By Michael Kigozi
Parading of suspects is a common sight at Uganda's Police stations,
including the Central Police in Kampala where the top Police officers sit.
Its is quite surprising because the Ugandan Constitution, the supreme
legal instrument in the land presumes suspects to be innocent until they
are proved guilty.
According to the constitutional article 28 sub section 3, every person who
is charged with a criminal offence shall be presumed to be innocent until
proved guilty or until that person has pleaded guilty.
The Foundation for Human Rights Initiative as quoted in the *uganda radio
network *of 13th January 2009 once described the move as a populist scheme
that demonstrates the inefficiency of the force.
Judith Nabakooba, the Police Spokesperson at the time is also quoted in the
same forum arguing that parading suspects is intended to restrain the
public from committing crime.
Executive Director Foundation for Human Rights Initiatives Livingstone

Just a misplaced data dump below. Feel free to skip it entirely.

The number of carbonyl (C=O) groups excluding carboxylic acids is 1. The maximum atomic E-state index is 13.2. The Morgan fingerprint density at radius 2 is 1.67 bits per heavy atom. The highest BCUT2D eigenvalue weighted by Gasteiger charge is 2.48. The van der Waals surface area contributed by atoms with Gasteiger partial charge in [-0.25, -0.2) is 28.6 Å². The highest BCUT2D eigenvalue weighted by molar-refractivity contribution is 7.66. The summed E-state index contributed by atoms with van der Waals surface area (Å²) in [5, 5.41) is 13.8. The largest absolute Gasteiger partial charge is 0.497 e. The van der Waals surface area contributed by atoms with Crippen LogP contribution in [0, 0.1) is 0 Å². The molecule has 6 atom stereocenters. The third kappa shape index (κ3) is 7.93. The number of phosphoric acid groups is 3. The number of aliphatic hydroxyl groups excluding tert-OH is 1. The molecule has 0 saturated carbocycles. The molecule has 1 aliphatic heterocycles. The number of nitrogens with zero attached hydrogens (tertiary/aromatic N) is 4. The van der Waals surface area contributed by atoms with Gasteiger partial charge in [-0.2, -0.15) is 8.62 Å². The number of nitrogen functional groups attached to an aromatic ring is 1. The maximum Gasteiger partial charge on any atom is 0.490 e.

Sewanyana says that contrary to the police argument, parading suspects
before the public can pre-empt criminal investigations because the would be
accomplices are alerted.
Ladislaus Rwakafuzi, a Human Rights Advocate says that parading suspects
before the public is a desperate measure by the police which is in the
limelight as an incompetent force.
Rwakafuzi says parading suspects puts their lives in danger and subjects
them to psychological torture in instances where they are wrongly accused.
Rwakafuzi, like many other Human Rights defenders notes that a suspect can
invoke Constitutional safeguards to seek for Court damages. He however
argues that seeking Court redress will not heal the psychological torture
inflicted on the suspect.
Therefore there are arguments for and against the practice continue to rage.
The author is an MA student at the Department of Journalism and Communication